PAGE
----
Beta readers keep the writers going. A good beta reader will provide honesty and mercy. I have several that watch my back, and one worth his salt. In addition, I beta read for other people and do my best to help. Recently I’ve been beta reading for a Canadian writer friend, MJ Spickett. Her novel Brothers came out on October 27.
Brothers is set in Viking times, about two brothers that have grown up apart in enemy tribes. They have to learn to get along again, while allying against a common foe. Vidar, the eldest, handles his personal demons. Eiryk, the younger one, has to fend off a Viking chief interested in him. They also have a younger sister, sweet Cora, who has them wrapped around her finger.
MJ and I actually met when I started reading her stories online. She posted several that soon became my guilty pleasure, and I started leaving reviews. We started talking last year, and she read several of my stories as well. Her feedback has been useful, and motivating. We started bonding over our common love of dragons, of writing, and of balancing writing with real life. Her son occasionally says “hi” to me online when not playing hockey or building LEGO structures.
One important rule about beta reading: be honest, but also be merciful. A creative writing teacher taught me this the hard way in undergraduate courses. If I like a writer friend, and I want them to succeed, then I make suggestions for improvement. Proofreading is my specialty, for one thing. I can utilize it in catching spelling errors which people always would rather not have.
Another important rule: open your mind to a brainstorm. Recently when one of my beta readers and I brainstormed, we always ended up at cross purposes. We have concluded this is due to writing stories differently, but even so, we want to do better. Brainstorming explores an idea’s potential and take a story down a different direction. Trying to narrow down an idea can lead to a lack of creativity rather than a surplus.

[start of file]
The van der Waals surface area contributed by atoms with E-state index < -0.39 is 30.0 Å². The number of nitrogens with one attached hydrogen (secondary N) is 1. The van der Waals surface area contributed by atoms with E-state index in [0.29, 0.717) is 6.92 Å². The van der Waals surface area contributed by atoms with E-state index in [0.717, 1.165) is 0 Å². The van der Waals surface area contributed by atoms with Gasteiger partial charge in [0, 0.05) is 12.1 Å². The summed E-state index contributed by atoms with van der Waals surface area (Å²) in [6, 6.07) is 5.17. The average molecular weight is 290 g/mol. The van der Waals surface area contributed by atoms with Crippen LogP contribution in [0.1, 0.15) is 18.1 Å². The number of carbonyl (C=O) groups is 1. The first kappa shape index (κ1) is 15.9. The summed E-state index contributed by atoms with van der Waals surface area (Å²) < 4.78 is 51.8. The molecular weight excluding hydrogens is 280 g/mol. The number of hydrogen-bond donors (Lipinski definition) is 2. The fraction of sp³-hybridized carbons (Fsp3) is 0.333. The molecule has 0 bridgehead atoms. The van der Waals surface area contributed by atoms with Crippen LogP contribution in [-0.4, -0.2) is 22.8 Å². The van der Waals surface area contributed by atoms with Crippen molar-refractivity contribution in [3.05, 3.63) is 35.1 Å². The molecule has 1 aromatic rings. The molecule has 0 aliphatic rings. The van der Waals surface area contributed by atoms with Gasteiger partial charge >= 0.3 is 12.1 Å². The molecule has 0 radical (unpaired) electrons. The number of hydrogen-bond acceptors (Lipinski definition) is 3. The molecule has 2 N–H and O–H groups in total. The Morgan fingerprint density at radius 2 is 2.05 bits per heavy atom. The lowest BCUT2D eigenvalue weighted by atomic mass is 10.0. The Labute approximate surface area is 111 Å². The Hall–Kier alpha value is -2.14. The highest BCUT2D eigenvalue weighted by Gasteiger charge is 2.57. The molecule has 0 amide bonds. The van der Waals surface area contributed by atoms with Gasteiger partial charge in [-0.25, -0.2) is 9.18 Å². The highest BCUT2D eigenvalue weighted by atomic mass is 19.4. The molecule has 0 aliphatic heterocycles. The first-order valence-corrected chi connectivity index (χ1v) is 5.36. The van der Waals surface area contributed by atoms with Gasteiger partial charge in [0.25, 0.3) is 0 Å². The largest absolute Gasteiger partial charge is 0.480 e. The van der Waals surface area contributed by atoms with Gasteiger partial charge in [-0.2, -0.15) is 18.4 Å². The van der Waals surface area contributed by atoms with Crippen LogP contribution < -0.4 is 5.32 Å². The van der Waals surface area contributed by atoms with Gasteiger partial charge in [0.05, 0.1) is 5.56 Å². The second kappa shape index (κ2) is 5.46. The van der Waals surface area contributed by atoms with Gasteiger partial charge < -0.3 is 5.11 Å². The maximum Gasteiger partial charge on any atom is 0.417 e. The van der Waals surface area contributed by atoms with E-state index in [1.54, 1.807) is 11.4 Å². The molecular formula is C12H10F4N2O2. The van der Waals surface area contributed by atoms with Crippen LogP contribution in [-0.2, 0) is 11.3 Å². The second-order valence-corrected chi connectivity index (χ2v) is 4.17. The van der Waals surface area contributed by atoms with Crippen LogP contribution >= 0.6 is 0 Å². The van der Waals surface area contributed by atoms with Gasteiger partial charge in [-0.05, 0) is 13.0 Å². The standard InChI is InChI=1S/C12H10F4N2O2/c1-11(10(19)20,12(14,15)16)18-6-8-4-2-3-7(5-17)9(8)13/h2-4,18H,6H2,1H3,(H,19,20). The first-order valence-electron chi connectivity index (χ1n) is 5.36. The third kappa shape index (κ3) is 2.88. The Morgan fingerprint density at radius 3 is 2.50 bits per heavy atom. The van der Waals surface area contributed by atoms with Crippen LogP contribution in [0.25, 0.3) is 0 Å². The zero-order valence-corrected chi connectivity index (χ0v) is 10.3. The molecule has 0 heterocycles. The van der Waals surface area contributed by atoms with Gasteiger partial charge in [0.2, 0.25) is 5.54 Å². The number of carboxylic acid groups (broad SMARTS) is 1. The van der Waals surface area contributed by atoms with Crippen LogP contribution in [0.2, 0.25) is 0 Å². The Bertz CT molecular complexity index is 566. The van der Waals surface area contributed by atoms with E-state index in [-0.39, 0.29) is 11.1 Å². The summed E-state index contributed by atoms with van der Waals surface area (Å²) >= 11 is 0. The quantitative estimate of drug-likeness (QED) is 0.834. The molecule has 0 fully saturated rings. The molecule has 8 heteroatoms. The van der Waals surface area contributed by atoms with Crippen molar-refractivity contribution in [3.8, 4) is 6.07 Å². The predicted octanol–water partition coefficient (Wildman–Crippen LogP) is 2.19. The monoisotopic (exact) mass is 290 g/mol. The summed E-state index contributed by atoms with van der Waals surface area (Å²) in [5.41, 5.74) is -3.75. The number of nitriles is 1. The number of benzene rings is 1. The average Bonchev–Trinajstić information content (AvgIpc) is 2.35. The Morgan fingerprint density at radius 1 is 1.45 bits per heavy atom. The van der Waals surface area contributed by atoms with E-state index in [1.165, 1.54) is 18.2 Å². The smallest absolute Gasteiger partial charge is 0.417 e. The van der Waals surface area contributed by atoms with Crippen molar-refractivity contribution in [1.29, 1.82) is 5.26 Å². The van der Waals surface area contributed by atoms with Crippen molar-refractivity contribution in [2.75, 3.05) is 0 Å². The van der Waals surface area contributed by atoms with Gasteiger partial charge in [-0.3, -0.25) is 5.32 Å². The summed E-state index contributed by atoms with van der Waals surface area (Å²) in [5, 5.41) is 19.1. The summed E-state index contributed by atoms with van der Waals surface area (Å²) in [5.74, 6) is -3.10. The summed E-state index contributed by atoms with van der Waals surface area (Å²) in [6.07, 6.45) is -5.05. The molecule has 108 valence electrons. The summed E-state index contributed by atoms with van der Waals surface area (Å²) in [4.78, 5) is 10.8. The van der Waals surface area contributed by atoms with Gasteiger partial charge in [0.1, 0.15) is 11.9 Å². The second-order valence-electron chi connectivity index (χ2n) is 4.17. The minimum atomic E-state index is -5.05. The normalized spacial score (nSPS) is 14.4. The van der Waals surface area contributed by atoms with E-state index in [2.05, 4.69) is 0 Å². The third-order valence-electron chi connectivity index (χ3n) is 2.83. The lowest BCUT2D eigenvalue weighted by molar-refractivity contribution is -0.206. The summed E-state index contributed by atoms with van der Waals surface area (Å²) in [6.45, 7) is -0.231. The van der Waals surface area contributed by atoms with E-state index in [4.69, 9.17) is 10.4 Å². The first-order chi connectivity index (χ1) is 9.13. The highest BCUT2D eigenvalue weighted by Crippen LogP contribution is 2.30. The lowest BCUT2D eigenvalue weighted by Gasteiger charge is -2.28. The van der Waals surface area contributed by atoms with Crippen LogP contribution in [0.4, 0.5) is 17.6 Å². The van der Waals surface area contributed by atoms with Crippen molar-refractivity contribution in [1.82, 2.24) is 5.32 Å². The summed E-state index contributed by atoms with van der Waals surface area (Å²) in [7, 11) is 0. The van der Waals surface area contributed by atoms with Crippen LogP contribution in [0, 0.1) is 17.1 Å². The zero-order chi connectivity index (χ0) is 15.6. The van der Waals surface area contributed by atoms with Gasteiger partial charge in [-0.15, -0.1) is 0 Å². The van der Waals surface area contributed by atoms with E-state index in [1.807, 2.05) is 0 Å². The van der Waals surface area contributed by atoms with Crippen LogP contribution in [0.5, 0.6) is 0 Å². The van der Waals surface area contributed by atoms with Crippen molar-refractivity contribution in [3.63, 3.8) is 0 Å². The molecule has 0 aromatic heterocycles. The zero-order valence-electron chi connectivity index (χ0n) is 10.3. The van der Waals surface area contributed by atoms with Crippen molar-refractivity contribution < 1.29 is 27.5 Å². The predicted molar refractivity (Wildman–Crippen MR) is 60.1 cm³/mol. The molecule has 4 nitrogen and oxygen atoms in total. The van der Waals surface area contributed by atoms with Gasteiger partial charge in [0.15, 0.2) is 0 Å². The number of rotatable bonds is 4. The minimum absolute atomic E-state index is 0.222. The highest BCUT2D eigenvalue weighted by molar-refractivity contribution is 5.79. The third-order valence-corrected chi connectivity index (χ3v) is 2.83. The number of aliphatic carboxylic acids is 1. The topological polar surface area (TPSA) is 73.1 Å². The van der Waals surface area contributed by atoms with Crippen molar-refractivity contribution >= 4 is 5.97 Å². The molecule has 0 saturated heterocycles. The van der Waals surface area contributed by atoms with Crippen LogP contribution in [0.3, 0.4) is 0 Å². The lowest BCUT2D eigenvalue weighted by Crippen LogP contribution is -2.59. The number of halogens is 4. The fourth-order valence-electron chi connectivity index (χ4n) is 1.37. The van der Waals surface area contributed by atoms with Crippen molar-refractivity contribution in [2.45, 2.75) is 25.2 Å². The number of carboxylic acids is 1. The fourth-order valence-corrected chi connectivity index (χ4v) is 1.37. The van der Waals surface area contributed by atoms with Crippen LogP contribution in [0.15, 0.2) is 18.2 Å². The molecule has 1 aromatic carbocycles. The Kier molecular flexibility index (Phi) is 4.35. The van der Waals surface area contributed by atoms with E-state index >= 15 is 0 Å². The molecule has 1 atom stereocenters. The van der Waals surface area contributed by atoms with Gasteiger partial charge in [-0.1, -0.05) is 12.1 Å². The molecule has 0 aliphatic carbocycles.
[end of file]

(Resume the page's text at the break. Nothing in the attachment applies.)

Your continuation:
MJ asked me to look at Brothers this summer before she sent it to her editor. She had previously published the Raven’s Realm series, which features Fair Folk turned paranormal law enforcement. I ran the manuscript through spell-check, caught some errors that spell-check missed, changed back several that make sense with Canadian-style English, and made suggestions for the latter half of the book. We’re also brainstorming on one of the sequels, and having a blast with it.
A third important rule: support them through the rough part of the book. Neil Gaiman once sent out a pep talk during National Novel Writing month, explaining that he learned from his editors that all writers get stuck in the middle of writing a first draft, or even a third or fourth. When writers get stuck, they need someone to tell them to go on. Some writers have editors. Others have beta readers hanging on to each chapter. With MJ, I encourage her to go on with stories that are stuck, because I want to see what happens next.
Serving as a beta reader teaches one about responsibility, of taking care of another’s psyche and head-space. MJ’s story reminded me of that psyche, and of the writer’s trust in their beta. Dragons will fly across her page and I hope into the reader’s minds.